There are other books that I could point to. Some of them are listed below, along with a few reviews and articles.

I’m not a big fan of blaming the public in a society that gives so little voice and power to the public, such as calling the public stupid. It would be a fair criticism if this was a functioning democracy, but the fact of the matter is that this is a banana republic. The real power is some combination of neoconservatism, neoliberalism, military-industrial complex, deep state, corporatism, inverted totalitarianism, plutocracy, kleptocracy, oligrachy, and I’m sure others could add a few to the list. I’ve often prefer the lens of corporatism with its long history in progressivism, fascism, colonialism, and earlier ideological systems. Corporations have become the dominant institution of our age.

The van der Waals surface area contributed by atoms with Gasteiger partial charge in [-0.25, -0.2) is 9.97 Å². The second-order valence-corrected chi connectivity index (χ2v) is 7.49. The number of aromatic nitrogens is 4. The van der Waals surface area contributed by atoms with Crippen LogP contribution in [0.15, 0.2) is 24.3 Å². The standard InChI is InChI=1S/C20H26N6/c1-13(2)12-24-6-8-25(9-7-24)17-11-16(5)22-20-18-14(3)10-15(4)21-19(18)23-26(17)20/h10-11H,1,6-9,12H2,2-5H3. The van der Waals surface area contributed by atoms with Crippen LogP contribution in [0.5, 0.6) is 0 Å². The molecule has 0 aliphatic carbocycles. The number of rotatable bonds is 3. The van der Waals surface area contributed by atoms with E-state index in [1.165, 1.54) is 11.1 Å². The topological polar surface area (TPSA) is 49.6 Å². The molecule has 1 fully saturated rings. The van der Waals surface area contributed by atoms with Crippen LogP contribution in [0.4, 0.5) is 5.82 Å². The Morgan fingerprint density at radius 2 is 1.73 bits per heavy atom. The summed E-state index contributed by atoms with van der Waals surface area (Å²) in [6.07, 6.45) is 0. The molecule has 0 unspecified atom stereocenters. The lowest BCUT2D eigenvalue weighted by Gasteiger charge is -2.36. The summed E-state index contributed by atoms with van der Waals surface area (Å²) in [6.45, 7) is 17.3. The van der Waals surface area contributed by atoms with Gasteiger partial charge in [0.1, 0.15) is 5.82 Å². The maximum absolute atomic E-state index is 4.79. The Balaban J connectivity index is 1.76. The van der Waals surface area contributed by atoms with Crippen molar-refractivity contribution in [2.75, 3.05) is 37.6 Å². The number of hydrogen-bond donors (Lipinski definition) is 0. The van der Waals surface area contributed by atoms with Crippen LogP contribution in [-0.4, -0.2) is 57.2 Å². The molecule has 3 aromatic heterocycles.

Here is another angle. The pseudo-meritocracy, despite the liberal and progressive rhetoric, is actually a rigidly stratified system of concentrated wealth and power that tends toward authoritarian expressions of technocracy and scientific management (see an earlier discussion). Those with power and privilege love to wield the authority of expertise. But who determines who gets to be called and perceived as an expert in the corporate media, corporatist political system, and increasingly corporate-funded academia and scientific research?

The simple fact is that public trust has been lost. In many cases, it’s uncertain that it was ever deserved. Consider the authority of our criminal system, as assessed by the National Academy of Sciences: